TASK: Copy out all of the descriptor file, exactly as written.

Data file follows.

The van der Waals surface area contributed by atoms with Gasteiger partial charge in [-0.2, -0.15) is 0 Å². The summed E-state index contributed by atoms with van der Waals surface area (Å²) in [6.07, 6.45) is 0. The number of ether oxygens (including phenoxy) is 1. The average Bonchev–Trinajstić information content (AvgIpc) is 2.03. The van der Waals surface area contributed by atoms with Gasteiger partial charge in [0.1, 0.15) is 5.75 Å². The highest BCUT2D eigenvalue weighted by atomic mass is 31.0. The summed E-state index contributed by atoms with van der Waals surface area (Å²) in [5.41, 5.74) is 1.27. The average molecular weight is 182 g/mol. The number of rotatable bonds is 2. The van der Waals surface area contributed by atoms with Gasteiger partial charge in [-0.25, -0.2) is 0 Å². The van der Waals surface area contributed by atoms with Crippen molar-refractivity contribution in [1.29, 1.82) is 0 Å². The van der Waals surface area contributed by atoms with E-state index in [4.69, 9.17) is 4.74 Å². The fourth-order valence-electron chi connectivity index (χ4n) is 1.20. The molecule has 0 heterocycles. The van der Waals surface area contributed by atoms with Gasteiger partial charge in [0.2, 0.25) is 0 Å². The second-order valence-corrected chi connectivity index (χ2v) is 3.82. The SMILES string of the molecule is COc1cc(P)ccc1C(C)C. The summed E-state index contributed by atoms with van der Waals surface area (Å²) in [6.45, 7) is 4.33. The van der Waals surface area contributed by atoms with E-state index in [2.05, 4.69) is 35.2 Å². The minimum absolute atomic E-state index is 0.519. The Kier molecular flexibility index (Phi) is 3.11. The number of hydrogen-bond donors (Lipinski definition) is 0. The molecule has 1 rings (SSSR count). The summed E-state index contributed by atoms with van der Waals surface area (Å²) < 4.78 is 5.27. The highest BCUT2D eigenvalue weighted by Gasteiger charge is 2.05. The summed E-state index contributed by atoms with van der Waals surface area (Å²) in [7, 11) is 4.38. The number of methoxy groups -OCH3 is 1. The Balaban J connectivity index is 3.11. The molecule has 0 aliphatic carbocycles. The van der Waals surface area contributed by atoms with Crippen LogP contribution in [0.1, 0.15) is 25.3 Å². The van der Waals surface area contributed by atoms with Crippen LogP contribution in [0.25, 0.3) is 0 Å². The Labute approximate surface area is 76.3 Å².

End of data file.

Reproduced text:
The van der Waals surface area contributed by atoms with Gasteiger partial charge in [-0.2, -0.15) is 0 Å². The summed E-state index contributed by atoms with van der Waals surface area (Å²) in [6.07, 6.45) is 0. The number of ether oxygens (including phenoxy) is 1. The average Bonchev–Trinajstić information content (AvgIpc) is 2.03. The van der Waals surface area contributed by atoms with Gasteiger partial charge in [0.1, 0.15) is 5.75 Å². The highest BCUT2D eigenvalue weighted by atomic mass is 31.0. The summed E-state index contributed by atoms with van der Waals surface area (Å²) in [5.41, 5.74) is 1.27. The average molecular weight is 182 g/mol. The number of rotatable bonds is 2. The van der Waals surface area contributed by atoms with Gasteiger partial charge in [-0.25, -0.2) is 0 Å². The van der Waals surface area contributed by atoms with Crippen molar-refractivity contribution in [1.29, 1.82) is 0 Å². The van der Waals surface area contributed by atoms with E-state index in [4.69, 9.17) is 4.74 Å². The fourth-order valence-electron chi connectivity index (χ4n) is 1.20. The molecule has 0 heterocycles. The van der Waals surface area contributed by atoms with Gasteiger partial charge in [0.2, 0.25) is 0 Å². The second-order valence-corrected chi connectivity index (χ2v) is 3.82. The SMILES string of the molecule is COc1cc(P)ccc1C(C)C. The summed E-state index contributed by atoms with van der Waals surface area (Å²) in [6.45, 7) is 4.33. The van der Waals surface area contributed by atoms with E-state index in [2.05, 4.69) is 35.2 Å². The minimum absolute atomic E-state index is 0.519. The Kier molecular flexibility index (Phi) is 3.11. The number of hydrogen-bond donors (Lipinski definition) is 0. The molecule has 1 rings (SSSR count). The summed E-state index contributed by atoms with van der Waals surface area (Å²) < 4.78 is 5.27. The highest BCUT2D eigenvalue weighted by Gasteiger charge is 2.05. The summed E-state index contributed by atoms with van der Waals surface area (Å²) in [7, 11) is 4.38. The number of methoxy groups -OCH3 is 1. The Balaban J connectivity index is 3.11. The molecule has 0 aliphatic carbocycles. The van der Waals surface area contributed by atoms with Crippen LogP contribution in [0.1, 0.15) is 25.3 Å². The van der Waals surface area contributed by atoms with Crippen LogP contribution in [0.25, 0.3) is 0 Å². The Labute approximate surface area is 76.3 Å².